A manicure is a beauty treatment which uses special tools, creams, and massage techniques to leave your nails and hands healthy and looking good.


A manicure benefits your hand by improving the texture and health of both the fingernails and the skin of your hands, as well as leaving your nails looking polished and perfect.  A side effect that most clients experience from a soothing manicure is a feeling of being more relaxed.

A good manicure can:

  • clean, shape, strengthen, paint and decorate your nails

  • attend to any skin problems you might have around the nail, such as broken or sore skin

  • use hand-massage techniques to stimulate the blood and lymph flow to improve the health of your skin

  • use oils and creams to exfoliate, cleanse and improve the texture of your nails and the skin of your hands.

What to Expect from a Manicure

A manicure is usually very soothing. It can be nice to have someone touch your hands and nails, especially if the manicurist uses reflexology or other hand-massage techniques to relax you. You will probably be one-on-one with the manicurist, who should tell you what she is going to do and check to see if you have any queries or concerns. A manicurist will usually dress your nails with your choice of nail colour, and you may also be able to have more decorative nail art applied. Check beforehand if you want this, as you may need another person to do the honours.

A manicure can last from 15 minutes to more than an hour, depending on what you’re having done. Generally speaking, the longer the time allocated to the manicure, the more elements you can expect.

Leave yourself enough time to get the full benefit of the treatment, and make sure you don’t have to rush off. If for any reason the manicure takes longer, it’s hard to drive with sticky polish still drying on your fingers! Whilst shop-bought nail polish often takes five minutes to dry, salon colour can take up to 12 hours to dry completely. (This isn’t the case with gel manicures as those polishes contain polymers which harden under UV light; your nails are smudge- and chip-resistant the minute the treatment is over.)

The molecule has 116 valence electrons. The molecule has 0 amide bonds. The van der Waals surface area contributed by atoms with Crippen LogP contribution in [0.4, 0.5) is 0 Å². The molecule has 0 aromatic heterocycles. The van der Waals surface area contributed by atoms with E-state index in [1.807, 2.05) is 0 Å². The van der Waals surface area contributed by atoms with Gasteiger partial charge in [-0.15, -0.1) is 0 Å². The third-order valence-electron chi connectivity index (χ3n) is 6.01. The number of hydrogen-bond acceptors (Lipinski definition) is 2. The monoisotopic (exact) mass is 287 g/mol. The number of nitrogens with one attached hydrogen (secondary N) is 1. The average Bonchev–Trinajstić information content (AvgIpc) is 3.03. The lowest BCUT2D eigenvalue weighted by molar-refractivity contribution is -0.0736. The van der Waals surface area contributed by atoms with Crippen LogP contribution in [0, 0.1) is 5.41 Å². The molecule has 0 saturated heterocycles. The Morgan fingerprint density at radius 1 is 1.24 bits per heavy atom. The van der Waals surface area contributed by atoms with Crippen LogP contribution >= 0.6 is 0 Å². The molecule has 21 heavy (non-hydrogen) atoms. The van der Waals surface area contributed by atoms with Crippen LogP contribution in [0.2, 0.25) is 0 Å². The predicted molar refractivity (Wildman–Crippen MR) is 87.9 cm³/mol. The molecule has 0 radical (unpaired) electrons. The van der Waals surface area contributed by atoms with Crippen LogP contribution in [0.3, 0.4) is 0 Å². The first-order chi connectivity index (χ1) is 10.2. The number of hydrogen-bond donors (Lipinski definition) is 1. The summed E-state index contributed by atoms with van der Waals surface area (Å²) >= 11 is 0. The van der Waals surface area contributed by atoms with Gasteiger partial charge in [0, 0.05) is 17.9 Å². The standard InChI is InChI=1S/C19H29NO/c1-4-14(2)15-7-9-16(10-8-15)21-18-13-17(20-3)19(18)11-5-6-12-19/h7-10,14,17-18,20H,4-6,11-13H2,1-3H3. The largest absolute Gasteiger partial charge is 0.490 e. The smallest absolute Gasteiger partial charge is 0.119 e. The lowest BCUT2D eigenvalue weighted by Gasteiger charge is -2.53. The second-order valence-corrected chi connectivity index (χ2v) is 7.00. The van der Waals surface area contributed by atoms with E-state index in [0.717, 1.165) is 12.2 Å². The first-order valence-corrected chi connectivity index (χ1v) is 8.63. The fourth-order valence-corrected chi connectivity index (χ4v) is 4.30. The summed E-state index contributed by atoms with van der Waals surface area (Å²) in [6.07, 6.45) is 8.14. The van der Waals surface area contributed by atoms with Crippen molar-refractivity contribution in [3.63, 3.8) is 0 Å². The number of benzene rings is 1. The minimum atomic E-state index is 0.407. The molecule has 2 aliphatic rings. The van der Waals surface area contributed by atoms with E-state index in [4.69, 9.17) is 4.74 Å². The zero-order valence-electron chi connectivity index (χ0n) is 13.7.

Don’t wear gloves, or anticipate needing your hands for any kind of dextrous work immediately after a manicure. It may not be the best thing to go straight back to banging away on a computer keyboard, doing someone’s hair, or bathing your children if you have just had delicate solutions applied to your nails.

Different Kinds of Manicure

Forget Me Not Therapies offer the following manicures:

  • Express Manicure (nail shape, cuticle tidy and polish)

  • Classic Manicure (nail shape, cuticle tidy, foot soak, relaxing foot & leg massage, nail polish)

  • Deluxe Manicure (nail shape, cuticle tidy, foot soak, relaxing foot & leg massage, exfoliation and polish)

Manicure Tips

  • If you have weak nails and always wear nail polish, give your nails a rest and allow them time to breathe for a couple of days without polish – if you don’t they’ll just stay weak and probably turn a nasty shade of yellow.

  • If you file your nails between manicures, avoid filing the corners of your nails too much as this can weaken them.

  • Keep your nail polish in the fridge for when you need to touch up your colour (this will keep it at its best).

  • Re-apply a top coat after a week or so of having your nail manicure to prolong the polish.

  • Regularly moisturise your hands and cuticles to prevent them become dry and flaky.

  • If you have an injury to your hand — a wound, or joint or muscle strain, or a rash or broken skin — you are well advised to wait until you recover before you have a manicure, or else make your manicurist very aware of your limitations.

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